Tuesday, August 22, 2006

Just arrived home after two weeks in North East Tasmania. A mixture of wilderness and "ordered woods and gardens" where the borders between are often blurred. Fifteen years ago while visiting the southern and western area of the island native animals were frequently seen on the roadsides (admittedly some as road kill, but the evidence of their existence was there). This time the only places I saw native animals were in wildlife parks, and many of those were "rescues", like the magnificent pair of wedgetails in the photograph..no longer able to fly. Facial tumour disease is decimating the Tasmanian Devil population and although there is a great deal of fund raising and research happening no one seems any closer to a cure or solution. The platypus is falling victim to some sort of nasal virus which has been carried in from the mainland and to which the local population has no immunity.
So all the monotremes and marsupials we saw were behind bars! The platypuses and echidnas at Beauty Point at the end of the Tamar highway never see natural sunlight and are cossetted in a privately owned wildlife "Hilton" Well looked after, obviously treasured and loved but definitely living the high life not the wild life!
It is argued that these displays (zoos if you like) help to educate and promote the "conservation" of these amazing creatures. But why then is their habitat disappearing even faster each day and their populations diminishing at an alarming rate? Why too, is the increasing need for rescue operations and sanctuaries falling to private individuals who struggle on with no government funding. These people are forced to turn their "parks" into petting zoos with domestic farm animals displayed alongside echidnas and devils.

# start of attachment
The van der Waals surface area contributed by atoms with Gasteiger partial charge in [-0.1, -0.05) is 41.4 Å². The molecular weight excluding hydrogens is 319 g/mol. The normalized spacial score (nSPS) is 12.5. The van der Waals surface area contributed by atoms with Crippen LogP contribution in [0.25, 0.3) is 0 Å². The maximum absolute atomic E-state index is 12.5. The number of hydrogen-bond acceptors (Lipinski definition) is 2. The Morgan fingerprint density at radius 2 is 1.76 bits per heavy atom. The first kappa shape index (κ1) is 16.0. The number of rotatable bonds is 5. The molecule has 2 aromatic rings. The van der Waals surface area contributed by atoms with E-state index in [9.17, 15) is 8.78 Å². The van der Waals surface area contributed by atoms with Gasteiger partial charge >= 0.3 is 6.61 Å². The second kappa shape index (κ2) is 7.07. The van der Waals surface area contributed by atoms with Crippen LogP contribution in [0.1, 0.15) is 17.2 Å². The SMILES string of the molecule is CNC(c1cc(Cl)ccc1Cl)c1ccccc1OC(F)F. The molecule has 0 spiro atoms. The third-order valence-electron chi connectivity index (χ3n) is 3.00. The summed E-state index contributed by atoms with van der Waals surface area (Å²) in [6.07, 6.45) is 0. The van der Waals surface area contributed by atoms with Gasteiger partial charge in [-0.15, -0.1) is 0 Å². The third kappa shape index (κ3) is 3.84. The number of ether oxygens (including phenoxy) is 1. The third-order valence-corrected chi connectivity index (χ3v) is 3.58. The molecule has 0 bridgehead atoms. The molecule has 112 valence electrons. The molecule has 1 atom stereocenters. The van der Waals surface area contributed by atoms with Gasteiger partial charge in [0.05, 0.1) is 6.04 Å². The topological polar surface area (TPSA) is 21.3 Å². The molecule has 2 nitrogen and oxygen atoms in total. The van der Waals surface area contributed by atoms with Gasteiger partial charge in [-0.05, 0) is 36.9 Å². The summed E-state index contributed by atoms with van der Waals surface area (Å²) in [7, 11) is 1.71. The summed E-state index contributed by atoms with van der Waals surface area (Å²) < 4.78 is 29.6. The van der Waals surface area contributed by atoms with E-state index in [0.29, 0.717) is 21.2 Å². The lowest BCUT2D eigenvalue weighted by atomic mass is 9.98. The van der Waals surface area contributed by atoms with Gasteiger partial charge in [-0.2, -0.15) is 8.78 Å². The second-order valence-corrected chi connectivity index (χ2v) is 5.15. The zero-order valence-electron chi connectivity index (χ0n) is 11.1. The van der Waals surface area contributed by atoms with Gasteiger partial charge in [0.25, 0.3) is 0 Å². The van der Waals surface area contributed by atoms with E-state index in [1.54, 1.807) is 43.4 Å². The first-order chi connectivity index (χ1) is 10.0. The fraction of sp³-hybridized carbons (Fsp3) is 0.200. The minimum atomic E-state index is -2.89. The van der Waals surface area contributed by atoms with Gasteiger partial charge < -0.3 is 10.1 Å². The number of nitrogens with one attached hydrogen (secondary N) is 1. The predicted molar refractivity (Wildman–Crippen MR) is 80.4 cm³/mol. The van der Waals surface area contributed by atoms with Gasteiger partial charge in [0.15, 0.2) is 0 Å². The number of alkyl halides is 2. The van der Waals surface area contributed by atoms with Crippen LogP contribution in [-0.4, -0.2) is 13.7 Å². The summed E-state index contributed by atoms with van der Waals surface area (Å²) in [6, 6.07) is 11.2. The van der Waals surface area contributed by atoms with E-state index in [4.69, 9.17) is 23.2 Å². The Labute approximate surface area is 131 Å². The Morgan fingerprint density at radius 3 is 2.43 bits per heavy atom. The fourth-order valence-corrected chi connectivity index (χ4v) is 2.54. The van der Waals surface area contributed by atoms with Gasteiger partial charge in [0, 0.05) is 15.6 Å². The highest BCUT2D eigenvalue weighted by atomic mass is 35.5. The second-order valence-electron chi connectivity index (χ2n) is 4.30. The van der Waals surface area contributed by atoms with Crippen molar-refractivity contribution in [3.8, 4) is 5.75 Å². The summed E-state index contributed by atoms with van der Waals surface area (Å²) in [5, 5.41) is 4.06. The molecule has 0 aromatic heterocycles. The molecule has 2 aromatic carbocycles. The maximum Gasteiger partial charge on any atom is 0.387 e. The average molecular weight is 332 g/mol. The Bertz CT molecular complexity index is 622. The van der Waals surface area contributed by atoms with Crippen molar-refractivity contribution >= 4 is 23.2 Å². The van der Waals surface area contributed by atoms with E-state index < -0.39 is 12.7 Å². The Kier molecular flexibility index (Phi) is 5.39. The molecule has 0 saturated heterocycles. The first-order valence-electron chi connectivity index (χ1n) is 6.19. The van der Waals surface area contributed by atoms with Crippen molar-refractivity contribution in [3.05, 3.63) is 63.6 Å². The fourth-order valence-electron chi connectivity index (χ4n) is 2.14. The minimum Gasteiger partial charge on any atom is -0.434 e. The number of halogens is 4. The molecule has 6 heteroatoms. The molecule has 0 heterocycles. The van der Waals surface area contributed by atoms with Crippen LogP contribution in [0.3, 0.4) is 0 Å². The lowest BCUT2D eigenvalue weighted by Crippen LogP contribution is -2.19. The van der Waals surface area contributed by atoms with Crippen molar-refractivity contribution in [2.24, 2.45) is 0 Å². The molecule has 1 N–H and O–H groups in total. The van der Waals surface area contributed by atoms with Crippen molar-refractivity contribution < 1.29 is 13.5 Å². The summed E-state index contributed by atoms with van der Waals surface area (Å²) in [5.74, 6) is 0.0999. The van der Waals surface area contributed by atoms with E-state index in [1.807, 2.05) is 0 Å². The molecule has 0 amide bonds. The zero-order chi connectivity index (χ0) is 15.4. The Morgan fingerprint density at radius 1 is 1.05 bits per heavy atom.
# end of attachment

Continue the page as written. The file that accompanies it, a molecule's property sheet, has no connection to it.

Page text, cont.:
So what exactly are we teaching the kids that visit these parks. That animals are more desirable when they are on display and on our terms. It doesn't matter that we are taking over their habitats we can always breed them in captivity! And besides they are so much more accessible this way, with so many cute photo opportunities!

Will today's children's children ever experience that wonderful feeling of spotting a glimpse of a truly wild animal, free in its natural habitat and untouchable.......not by current predictions they won't!

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